Coup's Notebook Vol. 41: Jimmy Butler Sees Two In Dallas, The Splits Have Split And All-Star Observations

The Miami HEAT are 25-22, No. 6 in the Eastern Conference with a Net Rating of -0.1, No. 17 in the league. They are No. 7 in Defensive Rating and No. 24 in Offensive Rating having just finished up a 1-2 road trip. Here’s what we’ve been noting and noticing.


Normally you see a 25-point road loss where the fourth quarter was essentially non-competitive and, unless a number of those games are being strung together, you think to just toss it in the trash and keep things moving. If you’re a good enough team, and the HEAT have been good enough lately, that’s a luxury you normally have.

Something happened in Dallas that almost never happens, and as such we can’t just throw it away.

Coming into the game, Jimmy Butler drew a second defender on approximately 9.8 percent of his isolation possessions. On post-ups, that number was 6.4 percent, where he’s been hard doubled less than three percent of the time. In the playoffs last season, Butler drew two on 4.5 percent of his isolations and 1.5 percent of his post-ups.

Why is this relevant? It’s something which has been at the core of Miami’s offense for a couple of seasons, especially since Kyle Lowry joined and freed up Butler to pursue more matching chasing options. Butler can and has punished switches regularly, and before games you can pretty much just look at the opposing roster and pick out who Butler will be posting up later that night. But unless it’s a severely disadvantageous matchup, most teams have elected not to send two to the ball. This was especially noticeable in the Eastern Conference Finals when Boston – granted, a team that lacks poor defenders in general – routinely settled for single coverage against Butler and Bam Adebayo in order to cut off passing lanes to Miami’s shooters.

It’s not a complicated strategy, especially for switchable teams. As good as Butler and Adebayo – especially this season – can be attacking, they’re both going to be working in two-point ranges. Even if they shoot 50 percent out of isolations or post-ups, which would be good for 99 percent of NBA players, that’s still just around 1.00 points per possession. That tactic may have cost Boston Game 3 and Game 6 when Adebayo and Butler went off, but the HEAT’s offense struggled throughout the series and it was tough to argue against their plan.

So Butler and Adebayo have typically not drawn consistent doubles. And then in Dallas Friday night, Butler drew a second defender just about every time he touched the ball below the free-throw line.

Notebook Vol. 41: Jimmy Sees Dallas Double

This wasn’t a matchup thing. It didn’t matter who was defending Butler. Dallas wasn’t trying to save any specific defender. Jason Kidd clearly had implemented a plan to swarm Butler on any catch below the free-throw line and make him give up the ball, similar to what many teams try against Luka Doncic.

In theory this should be a good thing for Miami’s offense. They’ve been starved for two-on-the-ball situations for years, relying on their shooters flying off screens to generate freak out moments for defenses. While Tyler Herro has started to bend defensive shells with a little more regularity this season as a starter running so many actions with Adebayo, it hasn’t been a dramatic shift.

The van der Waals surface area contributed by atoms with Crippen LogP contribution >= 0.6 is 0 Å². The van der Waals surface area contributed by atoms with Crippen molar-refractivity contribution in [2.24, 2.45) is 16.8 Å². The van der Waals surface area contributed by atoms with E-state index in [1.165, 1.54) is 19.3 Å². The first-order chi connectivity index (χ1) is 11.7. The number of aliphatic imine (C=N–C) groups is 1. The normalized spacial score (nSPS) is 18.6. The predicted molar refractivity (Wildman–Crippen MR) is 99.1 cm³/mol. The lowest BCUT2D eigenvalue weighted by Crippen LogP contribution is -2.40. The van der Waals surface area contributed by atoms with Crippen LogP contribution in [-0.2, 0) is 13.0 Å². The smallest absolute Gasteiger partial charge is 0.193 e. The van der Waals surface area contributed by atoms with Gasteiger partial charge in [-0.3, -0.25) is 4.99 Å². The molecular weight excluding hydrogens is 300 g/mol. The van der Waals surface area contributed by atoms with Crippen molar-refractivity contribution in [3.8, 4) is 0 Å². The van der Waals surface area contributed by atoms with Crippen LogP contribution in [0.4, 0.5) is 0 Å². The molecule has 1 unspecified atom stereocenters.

What Dallas did was dramatic. It was purposeful. And, for one game, it worked. Butler only took seven shots, had one assist – three potential assists – and zero hockey assists. In fact, the entire team had zero hockey assists as the HEAT score less than 100 points per 100 possessions. There were a couple of sequences of extended ball movement that looked like what you’re supposed to do against a strong-side double, but Dallas’ rotations were on point and Miami never really took advantage.

Weirder still, the HEAT only took 20 threes – tying their lowest total attempts of the past three seasons. Typically teams that double are going to give up threes simply because they don’t have enough defenders remaining to cover the rest of the arc, so to see the HEAT run off the line and forced into mid-range shots – which Victor Oladipo was making enough of to keep them hanging around for a stretch – was particularly eye opening. The Mavericks enjoyed the benefits of doubling and never had to pay the debt it usually comes with. They walked out of the store with a free 8K television.

Of particular note, Dallas did not do this when these teams last played last February. They sent a couple doubles in the fourth quarter of that game, and maybe they saw something there when reviewing film, but it wasn’t a comprehensive approach like this was.

Miami will be more prepared for this if it happens again. It’s understandable if they were caught a little off guard given that it’s not something they’ve dealt with much before. But that’s also the interesting part of all of this. The NBA is a copycat league. If teams see something on tape that worked for another team, they’ll think about using the same ideas with their own personnel. It’s not at all uncommon for an entire playoff scheme to be based on something that happened in one game in January, February or March.

So the question is whether this is a one-time thing or not. Two-on-the-ball should be a good thing for the HEAT, but the calculation might be different if their shooting doesn’t come around – and if they can’t get more than 20 attempts off.

Time will tell. The next team that tries this might get shredded, but we won’t know until we know. For the moment, Dallas won this round with something we’ve rarely seen happen to the HEAT before – and four years into a build centered around Butler and Adebayo it’s rare to see such a different tactic. It’s fresh, and in some ways exciting to see the HEAT get something new to problem solve, but given their offensive struggles this season they don’t exactly need new problems to solve.